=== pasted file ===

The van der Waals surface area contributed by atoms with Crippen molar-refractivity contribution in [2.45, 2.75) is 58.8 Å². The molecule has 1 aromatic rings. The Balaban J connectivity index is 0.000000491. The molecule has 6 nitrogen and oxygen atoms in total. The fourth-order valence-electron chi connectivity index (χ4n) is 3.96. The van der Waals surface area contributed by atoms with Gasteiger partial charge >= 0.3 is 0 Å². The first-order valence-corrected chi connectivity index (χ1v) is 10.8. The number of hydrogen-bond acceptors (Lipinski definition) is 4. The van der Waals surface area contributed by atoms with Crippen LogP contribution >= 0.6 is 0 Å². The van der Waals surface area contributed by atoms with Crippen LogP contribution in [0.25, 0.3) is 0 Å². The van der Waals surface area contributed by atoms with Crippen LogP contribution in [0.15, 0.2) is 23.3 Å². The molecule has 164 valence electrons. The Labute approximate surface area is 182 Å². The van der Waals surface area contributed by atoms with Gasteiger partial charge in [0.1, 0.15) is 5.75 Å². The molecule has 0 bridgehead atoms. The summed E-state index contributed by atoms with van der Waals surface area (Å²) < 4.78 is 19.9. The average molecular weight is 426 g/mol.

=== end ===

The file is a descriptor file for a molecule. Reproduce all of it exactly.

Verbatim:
The van der Waals surface area contributed by atoms with Crippen molar-refractivity contribution in [2.45, 2.75) is 58.8 Å². The molecule has 1 aromatic rings. The Balaban J connectivity index is 0.000000491. The molecule has 6 nitrogen and oxygen atoms in total. The fourth-order valence-electron chi connectivity index (χ4n) is 3.96. The van der Waals surface area contributed by atoms with Gasteiger partial charge >= 0.3 is 0 Å². The first-order valence-corrected chi connectivity index (χ1v) is 10.8. The number of hydrogen-bond acceptors (Lipinski definition) is 4. The van der Waals surface area contributed by atoms with Crippen LogP contribution >= 0.6 is 0 Å². The van der Waals surface area contributed by atoms with Crippen LogP contribution in [0.25, 0.3) is 0 Å². The van der Waals surface area contributed by atoms with Crippen LogP contribution in [0.15, 0.2) is 23.3 Å². The molecule has 164 valence electrons. The Labute approximate surface area is 182 Å². The van der Waals surface area contributed by atoms with Gasteiger partial charge in [0.1, 0.15) is 5.75 Å². The molecule has 0 bridgehead atoms. The summed E-state index contributed by atoms with van der Waals surface area (Å²) < 4.78 is 19.9. The average molecular weight is 426 g/mol.